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Was Michael Gove right?

September 11, 2016 4:42 PM
By Jamie Dalzell in Liberal Democrat Voice

On 3rd June 2016, Michael Gove drew ridicule when he stated "People in this country have had enough of experts". However, Theresa May's announcement that her government are now seeking to actively support1 the reintroduction of selective schools goes against all evidence-based expert opinion.

We mocked Mr Gove but the reintroduction of selective schools may well prove he was right. There appears to widespread support across the right-wing press and the Telegraph website is currently indicating 77% of their readership support the policy.

To make such an argument, I accept that I do need to present credible evidence undermining the case for selective schools. As noted by Branwen Jeffreys, the BBC Education Editor:

Many thought the debate about grammars had become almost irrelevant.

and it is therefore not surprising that recent academic research regarding the impact of selective school's has been limited. Ironically, I suspect that this may have allowed such an antiquated policy to get its foot in the door.

However, digging through the archives, there are multiple articles and data sets that undermine and contradict the proposal that selective education improves education outcomes for communities. For a quick summary, in 2013 Chris Cook of the FT presented compelling analytical data that deprived families "do dramatically worse in selective areas", that "introducing selection is not good at raising school productivity" and that as "a way to raise standards or to close the gaps between rich and poor, it is hard to find evidence that [selective schools] are effective". There have also been more specific studies focussed on selective areas such as Buckinghamshire, which concluded that "the low prevalence of FSM eligible pupils in the grammar schools casts doubt on their ability to aid social mobility."

In light of such evidence, Professor Stephen Gorard recently concluded in a Guardian article that "selection by ability is currently the very antithesis of an evidence-informed policy". Even more pointedly, Sir Michael Wilshaw (the outgoing Chief Inspector of Schools) recently stated that the idea that poor children will benefit from a return of grammar schools is "tosh" and "nonsense".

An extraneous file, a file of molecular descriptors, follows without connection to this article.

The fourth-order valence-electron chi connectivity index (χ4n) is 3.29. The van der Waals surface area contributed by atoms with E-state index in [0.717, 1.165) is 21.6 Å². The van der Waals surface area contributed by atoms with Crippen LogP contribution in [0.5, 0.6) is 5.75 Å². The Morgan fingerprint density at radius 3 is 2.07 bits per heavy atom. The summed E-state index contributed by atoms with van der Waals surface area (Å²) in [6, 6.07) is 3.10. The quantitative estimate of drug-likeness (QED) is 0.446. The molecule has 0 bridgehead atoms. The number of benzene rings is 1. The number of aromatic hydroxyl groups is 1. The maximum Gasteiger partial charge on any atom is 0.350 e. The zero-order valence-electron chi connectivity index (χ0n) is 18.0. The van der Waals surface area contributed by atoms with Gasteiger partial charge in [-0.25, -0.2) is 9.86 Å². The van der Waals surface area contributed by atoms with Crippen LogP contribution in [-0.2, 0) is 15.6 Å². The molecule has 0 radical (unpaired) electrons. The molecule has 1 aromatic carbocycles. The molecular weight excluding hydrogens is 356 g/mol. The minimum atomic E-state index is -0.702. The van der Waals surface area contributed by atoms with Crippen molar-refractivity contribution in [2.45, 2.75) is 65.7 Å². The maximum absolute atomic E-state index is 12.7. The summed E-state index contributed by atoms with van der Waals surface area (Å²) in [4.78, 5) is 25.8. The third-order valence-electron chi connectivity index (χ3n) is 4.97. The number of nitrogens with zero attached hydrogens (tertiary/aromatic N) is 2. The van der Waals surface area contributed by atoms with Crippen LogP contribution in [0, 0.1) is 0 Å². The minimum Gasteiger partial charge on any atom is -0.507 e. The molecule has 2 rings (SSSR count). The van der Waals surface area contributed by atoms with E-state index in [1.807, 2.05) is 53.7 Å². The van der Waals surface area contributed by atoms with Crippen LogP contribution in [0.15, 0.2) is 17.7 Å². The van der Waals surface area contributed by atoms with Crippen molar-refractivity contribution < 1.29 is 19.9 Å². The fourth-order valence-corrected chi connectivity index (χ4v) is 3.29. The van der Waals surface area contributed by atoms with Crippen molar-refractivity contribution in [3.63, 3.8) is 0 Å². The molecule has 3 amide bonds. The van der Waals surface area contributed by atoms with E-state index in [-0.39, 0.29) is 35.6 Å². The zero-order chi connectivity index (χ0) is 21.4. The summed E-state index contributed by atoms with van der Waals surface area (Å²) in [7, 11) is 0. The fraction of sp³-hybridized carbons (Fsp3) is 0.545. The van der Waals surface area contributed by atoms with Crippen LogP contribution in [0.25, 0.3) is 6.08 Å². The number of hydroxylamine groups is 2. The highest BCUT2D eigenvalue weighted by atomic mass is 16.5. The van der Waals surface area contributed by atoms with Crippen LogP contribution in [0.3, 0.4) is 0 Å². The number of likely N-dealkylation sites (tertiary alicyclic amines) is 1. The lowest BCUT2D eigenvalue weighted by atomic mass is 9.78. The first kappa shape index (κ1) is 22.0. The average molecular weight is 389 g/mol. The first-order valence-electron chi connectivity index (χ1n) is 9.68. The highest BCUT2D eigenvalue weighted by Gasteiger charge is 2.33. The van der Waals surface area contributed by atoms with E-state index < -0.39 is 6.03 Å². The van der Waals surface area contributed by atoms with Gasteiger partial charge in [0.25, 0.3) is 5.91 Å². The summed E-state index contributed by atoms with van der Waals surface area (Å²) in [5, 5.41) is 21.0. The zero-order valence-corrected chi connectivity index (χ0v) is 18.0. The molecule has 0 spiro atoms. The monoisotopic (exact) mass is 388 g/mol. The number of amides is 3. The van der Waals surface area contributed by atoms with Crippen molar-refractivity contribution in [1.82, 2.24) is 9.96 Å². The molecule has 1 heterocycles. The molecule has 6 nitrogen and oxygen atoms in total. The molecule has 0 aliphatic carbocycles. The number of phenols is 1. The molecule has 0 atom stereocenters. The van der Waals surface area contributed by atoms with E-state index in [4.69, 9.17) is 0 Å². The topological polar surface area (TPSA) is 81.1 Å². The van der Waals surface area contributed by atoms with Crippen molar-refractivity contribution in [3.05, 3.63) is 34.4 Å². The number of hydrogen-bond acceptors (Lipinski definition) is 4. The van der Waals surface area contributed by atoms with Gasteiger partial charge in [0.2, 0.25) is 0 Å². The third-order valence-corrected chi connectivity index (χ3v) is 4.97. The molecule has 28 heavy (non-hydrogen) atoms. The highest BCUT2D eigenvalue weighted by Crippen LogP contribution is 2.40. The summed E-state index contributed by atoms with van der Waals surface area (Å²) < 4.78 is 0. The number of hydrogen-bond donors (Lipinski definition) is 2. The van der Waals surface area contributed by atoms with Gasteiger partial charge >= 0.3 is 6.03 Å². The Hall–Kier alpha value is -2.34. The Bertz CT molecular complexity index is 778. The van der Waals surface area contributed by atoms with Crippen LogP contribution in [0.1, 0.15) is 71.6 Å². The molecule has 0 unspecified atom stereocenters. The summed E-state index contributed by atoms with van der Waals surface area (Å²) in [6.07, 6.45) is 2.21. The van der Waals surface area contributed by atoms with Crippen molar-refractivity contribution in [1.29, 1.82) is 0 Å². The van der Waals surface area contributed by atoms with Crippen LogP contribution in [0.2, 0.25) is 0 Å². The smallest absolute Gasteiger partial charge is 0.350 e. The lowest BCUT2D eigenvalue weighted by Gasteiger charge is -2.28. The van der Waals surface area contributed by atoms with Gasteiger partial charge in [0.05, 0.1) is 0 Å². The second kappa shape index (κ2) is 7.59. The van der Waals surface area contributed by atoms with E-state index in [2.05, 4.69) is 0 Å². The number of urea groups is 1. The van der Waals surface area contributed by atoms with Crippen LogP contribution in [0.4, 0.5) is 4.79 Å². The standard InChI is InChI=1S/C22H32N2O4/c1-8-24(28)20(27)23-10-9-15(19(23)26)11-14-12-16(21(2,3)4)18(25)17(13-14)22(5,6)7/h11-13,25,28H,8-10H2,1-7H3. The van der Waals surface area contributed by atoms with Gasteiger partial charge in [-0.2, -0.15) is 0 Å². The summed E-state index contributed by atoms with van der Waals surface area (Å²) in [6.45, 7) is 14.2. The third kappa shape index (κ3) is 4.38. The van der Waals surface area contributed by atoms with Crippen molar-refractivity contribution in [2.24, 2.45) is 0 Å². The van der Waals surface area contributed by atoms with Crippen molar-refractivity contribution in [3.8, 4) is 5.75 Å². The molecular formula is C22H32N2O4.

So why do so many people appear to support the reintroduction of grammar/selective schools?

Undoubtedly, most people are emotionally compromised when it comes to education. The only objectively credible argument for selective education I can find revolves around efficiency. There seems to be a certain truthiness in the idea that is easier to teach groups of similar abilities so that strong pupils can be stretched and challenged and others provided more time and support.

However, the teachers I know are more than capable of teaching a mixed-ability class and just require the time to prepare various differentiation methods. The idea also overlooks the importance of peer interactions with massive benefits in most subjects for working alongside a variety of abilities. Where needed, setting of subjects is also obviously much more flexible (and changeable) than segregation at a school level.

Fundamentally a lack of good schools in certain areas and potential lack of time for teachers to prepare a fully differentiated lesson schedule can both be solved by one thing; recruitment, training and retention of more excellent teachers. Another disruptive and unmandated change to the schools system will just do even more damage (as evidenced by England's deterioration in results compared to Scotland and Wales, which have not faced Govian academisation).

I am very glad to see Tim Farron has committed to opposing these plans in all ways possible and I hope to see Lib Dems in the House of Lords unanimously vote against any legislation that supports the entrenchment of social divides. I hope as a part we can unite to defeat such archaic ideas and we can also prove Mr Gove wrong and place evidence and experts at the centre of policy-making for our nation.

* Jame Dalzell is a Cambridge based member and activist and will be taking up the role of Membership Development Officer for the city from January 2016. He will fight the King's Hedges County Council division in Cambridgeshire in May 2017